While, we may clothe ourselves out of the shame experienced by Adam & Eve but our apparel says so much about us. When we choose to re-wear an outfit, we are able to keep clothing out of landfills, therefore protecting Creation. When we buy from a secondhand store, we are able to give old clothes new life! When we buy from an ethical and sustainable brand, we are able to support artisan makers with safe stable jobs.

My clothing is an outward expression of who I am on the inside, the inmost part of me. I view fashion as much as a functional necessity and as a form of art. And consequently, because we all require clothing, how we buy our clothes deeply matters. To me it matters so much that when I buy new, I attempt to always buy from a brand that pays their makers a living wage. It matters so much to me that I buy secondhand, so I can help give clothes new lives in my closet and avoid the landfill where it will never break down, instead poisoning our precious planet that God so loves.

Love of Creation

Often, I wonder if I was born in the wrong era. At heart, I am a flower child. A tree hugger hippie who wants world peace; no war, loving our neighbors, and caring for creation. And I don’t think these are a far stretch from the commission given to us by God and by Jesus and , at the same time, antithetical to our current systems of patriarchy, capitalism, and justice system.

God created the birds, the mountains, the sea, the stars, and so on and so forth. Frequently, scripture talks about creation calling out to God. Perhaps our indigenous neighbors were onto something. My favorite psalm (Psalm 147) is about the whole of creation praising God. And yet our capitalist system has consistently murdered species and destroyed entire habitats for the gain of an earthy profit. Our obsession with more is killing the planet God created and loves.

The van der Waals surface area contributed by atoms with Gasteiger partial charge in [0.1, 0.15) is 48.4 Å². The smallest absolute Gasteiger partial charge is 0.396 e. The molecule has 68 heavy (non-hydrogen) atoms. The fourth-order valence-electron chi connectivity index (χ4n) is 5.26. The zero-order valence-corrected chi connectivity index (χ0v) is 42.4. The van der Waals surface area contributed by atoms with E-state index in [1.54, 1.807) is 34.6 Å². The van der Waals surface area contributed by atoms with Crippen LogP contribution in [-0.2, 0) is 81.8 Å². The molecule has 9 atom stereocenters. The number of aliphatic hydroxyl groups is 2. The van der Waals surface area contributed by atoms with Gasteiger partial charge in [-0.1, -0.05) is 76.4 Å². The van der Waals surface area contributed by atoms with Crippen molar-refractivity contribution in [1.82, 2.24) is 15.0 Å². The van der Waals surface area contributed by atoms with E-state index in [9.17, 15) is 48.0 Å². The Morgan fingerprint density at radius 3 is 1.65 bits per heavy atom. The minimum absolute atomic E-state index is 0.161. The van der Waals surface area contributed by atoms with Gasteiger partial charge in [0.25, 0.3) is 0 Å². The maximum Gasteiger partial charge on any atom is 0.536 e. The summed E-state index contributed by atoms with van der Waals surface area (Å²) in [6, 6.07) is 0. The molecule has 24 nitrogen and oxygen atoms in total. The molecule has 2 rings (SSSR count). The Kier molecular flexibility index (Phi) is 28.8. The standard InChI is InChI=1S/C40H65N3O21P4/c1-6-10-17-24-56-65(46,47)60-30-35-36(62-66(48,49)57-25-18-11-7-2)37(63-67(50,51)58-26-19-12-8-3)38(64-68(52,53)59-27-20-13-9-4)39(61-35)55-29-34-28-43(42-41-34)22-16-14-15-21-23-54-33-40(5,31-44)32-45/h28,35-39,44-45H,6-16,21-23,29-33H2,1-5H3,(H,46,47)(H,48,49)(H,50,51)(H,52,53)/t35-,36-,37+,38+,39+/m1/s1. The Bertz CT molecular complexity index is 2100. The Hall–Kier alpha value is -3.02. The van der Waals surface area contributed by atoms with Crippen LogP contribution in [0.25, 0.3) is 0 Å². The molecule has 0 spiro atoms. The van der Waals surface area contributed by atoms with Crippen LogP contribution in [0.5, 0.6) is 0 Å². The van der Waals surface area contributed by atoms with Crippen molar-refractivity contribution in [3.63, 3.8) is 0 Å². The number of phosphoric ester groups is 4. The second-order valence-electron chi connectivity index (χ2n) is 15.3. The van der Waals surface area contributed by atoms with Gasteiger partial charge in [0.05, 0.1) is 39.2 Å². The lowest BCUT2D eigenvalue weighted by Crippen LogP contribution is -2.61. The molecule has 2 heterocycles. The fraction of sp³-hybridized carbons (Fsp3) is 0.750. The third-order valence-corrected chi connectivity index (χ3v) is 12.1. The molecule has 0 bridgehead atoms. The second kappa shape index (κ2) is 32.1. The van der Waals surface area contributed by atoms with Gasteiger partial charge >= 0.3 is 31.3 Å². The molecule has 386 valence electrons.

I have too often heard that the world is ‘horrible’ and God plans to come to destroy it to bring in a new ‘better’ world. But then I read about the love and tender care God took to create our Earth, the gentleness to recognize that Adam needed community and thus created Eve. The loving act that God saw people needed to be shown by His son Jesus how to love one another to bring about the Kin-dom. In John 3:16, God so loved the world, that He sent His son to live here on Earth with us.

If God promised to never destroy the earth again, after Noah. Why do some so heartily believe that God will destroy this planet to reveal a new one? We, humans, have exploited almost every natural resource available to us for the sake of earthy profit. Why would God trust us with a new home if we can’t care for the one already given to us?

My love of creation comes from my deeply held belief that God calls us to live on earth, within their creation, but to also tend to and care for this planet & all its inhabitants. The creepy crawlies, the majestic pachyderms, the fuzzy friend-shaped ones, and all people too. Not just those of a certain economic status, not just those who “try hard enough” (that has nothing to do with Jesus), and not just those within certain nationstate borders.